Tuesday, July 1, 2014

Gee, I wonder which views she wasn't showing sufficient respect for?

The following comes from the blog of education historian and reform gadfly Diane Ravitch.
Regular readers of this blog are familiar with the work of Amy Prime. (See here and here.)For the past ten years, she has taught second grade at Berg Elementary School in Newton, Iowa. she has written several articles about the problems and challenges of protecting children from the negative effects of test-centric reforms, some of which have been published in the local newspapers and reposted on this blog.

Last month she was called to a meeting with her principal, a human resources employee and the curriculum director. The meeting lasted about one minute. She was told that, although she is a highly proficient teacher with great grasp of content knowledge, she had not shown proper respect of others’ views. To “solve” this problem, they had decided to transfer her to a different school to teach 5th grade.

Understand that she is an early childhood educator who has taught either 1st or 2nd grade since 1998. Her masters is in Literacy Education and she is a reading specialist. Now she will be a 5th grade social studies teacher.

The official letter of transfer says that she was “chosen” for this position because of her command of the content knowledge and her demonstrated instructional competency. Her unusual strengths prepare her to be a successful fifth grade teacher of social studies.

Some of her colleagues have expressed their regret. They see this as a punitive transfer, intended to rebuke her for speaking out while others remained silent because they were afraid of the consequences.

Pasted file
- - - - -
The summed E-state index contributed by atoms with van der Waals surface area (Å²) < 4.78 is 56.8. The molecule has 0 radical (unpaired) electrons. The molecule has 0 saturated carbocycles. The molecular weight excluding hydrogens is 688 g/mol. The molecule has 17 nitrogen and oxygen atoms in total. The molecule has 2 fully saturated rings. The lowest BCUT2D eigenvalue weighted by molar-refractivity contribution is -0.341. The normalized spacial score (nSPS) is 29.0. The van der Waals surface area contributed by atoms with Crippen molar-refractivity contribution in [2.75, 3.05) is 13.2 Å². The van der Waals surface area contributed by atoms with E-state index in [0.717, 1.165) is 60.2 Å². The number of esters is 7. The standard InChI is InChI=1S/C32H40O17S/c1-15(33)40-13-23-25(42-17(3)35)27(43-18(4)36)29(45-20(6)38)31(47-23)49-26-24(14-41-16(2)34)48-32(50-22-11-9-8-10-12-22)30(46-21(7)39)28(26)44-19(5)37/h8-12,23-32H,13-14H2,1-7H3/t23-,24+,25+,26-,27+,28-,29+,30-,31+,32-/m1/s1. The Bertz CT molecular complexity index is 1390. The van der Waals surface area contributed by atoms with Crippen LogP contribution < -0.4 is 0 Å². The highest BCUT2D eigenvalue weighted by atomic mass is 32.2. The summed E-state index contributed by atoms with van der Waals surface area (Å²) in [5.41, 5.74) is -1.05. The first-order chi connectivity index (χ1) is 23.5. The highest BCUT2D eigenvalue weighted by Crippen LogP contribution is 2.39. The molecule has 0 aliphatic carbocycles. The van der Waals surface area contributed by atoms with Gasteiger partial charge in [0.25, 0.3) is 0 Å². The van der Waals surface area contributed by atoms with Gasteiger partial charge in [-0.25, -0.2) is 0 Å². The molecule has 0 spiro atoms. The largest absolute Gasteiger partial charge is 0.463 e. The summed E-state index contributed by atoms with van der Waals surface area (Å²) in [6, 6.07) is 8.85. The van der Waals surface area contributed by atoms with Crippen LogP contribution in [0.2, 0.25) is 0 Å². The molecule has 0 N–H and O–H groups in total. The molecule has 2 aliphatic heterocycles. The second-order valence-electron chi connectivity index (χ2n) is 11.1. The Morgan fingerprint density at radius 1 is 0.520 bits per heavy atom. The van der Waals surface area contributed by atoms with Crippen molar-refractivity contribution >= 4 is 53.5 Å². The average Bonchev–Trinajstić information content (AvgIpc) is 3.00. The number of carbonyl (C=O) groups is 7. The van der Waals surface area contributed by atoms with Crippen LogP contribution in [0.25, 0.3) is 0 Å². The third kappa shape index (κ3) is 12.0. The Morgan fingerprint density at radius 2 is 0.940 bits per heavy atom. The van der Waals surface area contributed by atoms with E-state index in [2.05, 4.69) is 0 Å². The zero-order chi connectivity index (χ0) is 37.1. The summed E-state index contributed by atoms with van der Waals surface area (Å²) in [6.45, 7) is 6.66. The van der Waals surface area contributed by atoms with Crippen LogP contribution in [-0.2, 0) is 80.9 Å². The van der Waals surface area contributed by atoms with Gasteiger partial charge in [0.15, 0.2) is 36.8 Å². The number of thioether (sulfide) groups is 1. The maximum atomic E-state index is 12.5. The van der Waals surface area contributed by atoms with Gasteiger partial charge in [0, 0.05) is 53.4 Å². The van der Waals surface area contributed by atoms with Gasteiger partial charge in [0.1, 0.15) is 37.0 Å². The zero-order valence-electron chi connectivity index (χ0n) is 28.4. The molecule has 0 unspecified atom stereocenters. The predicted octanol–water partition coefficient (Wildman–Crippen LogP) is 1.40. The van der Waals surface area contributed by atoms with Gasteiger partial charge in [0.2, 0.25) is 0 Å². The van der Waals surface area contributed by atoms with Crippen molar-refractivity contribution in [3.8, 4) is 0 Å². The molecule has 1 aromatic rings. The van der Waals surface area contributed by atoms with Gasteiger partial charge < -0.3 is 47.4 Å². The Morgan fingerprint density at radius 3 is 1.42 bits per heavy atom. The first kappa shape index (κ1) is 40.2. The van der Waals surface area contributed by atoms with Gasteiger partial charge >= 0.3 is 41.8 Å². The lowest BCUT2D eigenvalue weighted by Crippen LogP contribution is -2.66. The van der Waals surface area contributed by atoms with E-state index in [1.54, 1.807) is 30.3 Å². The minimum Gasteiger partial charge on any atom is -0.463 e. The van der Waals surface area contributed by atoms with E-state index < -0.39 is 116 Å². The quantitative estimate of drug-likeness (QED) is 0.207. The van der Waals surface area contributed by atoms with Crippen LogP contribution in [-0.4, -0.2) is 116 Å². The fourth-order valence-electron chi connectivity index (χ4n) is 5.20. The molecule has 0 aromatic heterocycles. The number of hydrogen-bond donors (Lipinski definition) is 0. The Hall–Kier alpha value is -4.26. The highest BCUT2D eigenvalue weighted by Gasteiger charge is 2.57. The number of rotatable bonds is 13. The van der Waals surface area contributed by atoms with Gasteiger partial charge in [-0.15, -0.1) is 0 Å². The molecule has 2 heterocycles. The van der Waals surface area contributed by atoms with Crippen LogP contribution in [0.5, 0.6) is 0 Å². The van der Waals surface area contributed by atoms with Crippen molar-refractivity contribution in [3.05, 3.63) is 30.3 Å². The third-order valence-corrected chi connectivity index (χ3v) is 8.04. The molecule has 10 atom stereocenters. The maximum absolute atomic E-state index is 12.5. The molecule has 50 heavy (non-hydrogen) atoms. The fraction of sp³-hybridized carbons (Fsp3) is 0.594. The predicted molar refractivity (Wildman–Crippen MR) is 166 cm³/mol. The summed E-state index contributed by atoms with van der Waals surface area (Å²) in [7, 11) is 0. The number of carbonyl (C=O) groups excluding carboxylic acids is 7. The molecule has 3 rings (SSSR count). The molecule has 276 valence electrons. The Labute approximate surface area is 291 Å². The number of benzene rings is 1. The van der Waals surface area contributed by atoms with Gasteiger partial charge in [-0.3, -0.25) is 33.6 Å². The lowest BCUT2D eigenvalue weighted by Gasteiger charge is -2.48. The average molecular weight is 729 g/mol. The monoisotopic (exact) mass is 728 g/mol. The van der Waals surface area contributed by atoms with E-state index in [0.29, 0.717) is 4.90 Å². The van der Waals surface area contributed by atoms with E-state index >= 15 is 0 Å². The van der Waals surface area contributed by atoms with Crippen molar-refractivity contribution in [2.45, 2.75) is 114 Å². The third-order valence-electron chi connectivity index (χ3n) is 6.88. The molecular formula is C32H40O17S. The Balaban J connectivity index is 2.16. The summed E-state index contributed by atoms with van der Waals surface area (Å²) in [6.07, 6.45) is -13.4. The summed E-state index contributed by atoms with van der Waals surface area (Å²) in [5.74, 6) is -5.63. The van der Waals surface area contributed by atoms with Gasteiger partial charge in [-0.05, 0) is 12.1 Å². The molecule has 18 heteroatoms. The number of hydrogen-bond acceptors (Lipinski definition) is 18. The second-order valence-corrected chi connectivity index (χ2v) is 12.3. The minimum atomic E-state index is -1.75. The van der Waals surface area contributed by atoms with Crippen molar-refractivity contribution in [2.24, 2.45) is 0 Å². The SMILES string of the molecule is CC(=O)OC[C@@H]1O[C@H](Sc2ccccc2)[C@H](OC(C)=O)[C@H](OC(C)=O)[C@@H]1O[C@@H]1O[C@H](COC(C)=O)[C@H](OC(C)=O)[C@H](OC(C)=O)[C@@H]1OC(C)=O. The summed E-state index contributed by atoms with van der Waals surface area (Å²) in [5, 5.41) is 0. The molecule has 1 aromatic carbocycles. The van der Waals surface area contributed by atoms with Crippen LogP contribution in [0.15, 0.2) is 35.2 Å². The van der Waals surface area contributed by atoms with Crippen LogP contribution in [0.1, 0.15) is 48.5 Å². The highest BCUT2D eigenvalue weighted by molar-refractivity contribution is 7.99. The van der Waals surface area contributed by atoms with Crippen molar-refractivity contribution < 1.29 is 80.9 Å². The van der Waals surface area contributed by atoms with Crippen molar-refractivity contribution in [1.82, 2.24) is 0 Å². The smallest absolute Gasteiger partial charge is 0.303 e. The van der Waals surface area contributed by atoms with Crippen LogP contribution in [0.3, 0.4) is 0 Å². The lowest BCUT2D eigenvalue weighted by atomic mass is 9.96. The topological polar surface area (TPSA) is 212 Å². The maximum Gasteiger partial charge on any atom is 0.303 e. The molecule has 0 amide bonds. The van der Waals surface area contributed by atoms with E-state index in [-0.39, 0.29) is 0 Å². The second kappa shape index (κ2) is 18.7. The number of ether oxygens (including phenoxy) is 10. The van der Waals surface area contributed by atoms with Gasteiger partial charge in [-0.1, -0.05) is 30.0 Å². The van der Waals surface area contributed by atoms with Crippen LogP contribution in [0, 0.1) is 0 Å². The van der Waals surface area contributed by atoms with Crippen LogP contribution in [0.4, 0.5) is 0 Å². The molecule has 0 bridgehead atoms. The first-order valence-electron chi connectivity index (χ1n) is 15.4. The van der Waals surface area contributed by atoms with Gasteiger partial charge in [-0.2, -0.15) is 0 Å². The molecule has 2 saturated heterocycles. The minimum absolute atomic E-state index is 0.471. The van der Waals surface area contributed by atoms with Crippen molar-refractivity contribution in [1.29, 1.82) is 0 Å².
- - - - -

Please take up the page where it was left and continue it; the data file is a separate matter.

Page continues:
Amy has been candid. she blogs for the state’s newspaper. She expresses her views at faculty meetings about developmentally inappropriate instruction and assessments. She has defended the freedom of teachers to voice their views and do their jobs professionally. She opted her own children out of state testing. She told her son’s kindergarten teacher that she didn’t want him taking part in weekly spelling tests.
In the wake of Vergara, the natural tendency is to think of this as a tenure story, both in the sense that it makes us wonder what would have happened without tenure and it reminds that there are a lot of ways an employer can punish people without actually firing them.

But, there's different, though related, side of the story. Prime has long been a sharp and effective critic of the education reform movement (click here to see her disembowel a badly written reading test). Movement reformers have an exceptionally intolerant attitude toward critics and skeptics. Much of the antagonism toward teachers can be traced back to professional educators' natural (and I would say healthy) skepticism toward pedagogical fads. This attitude has also made the movement vulnerable to charlatans and scam-artists (for example).

Perhaps the historians in the audience might have some examples, but I can't think of another case where a movement has risen so quickly and fallen so fast. The inability to address valid criticism undoubtedly help grease the skids.

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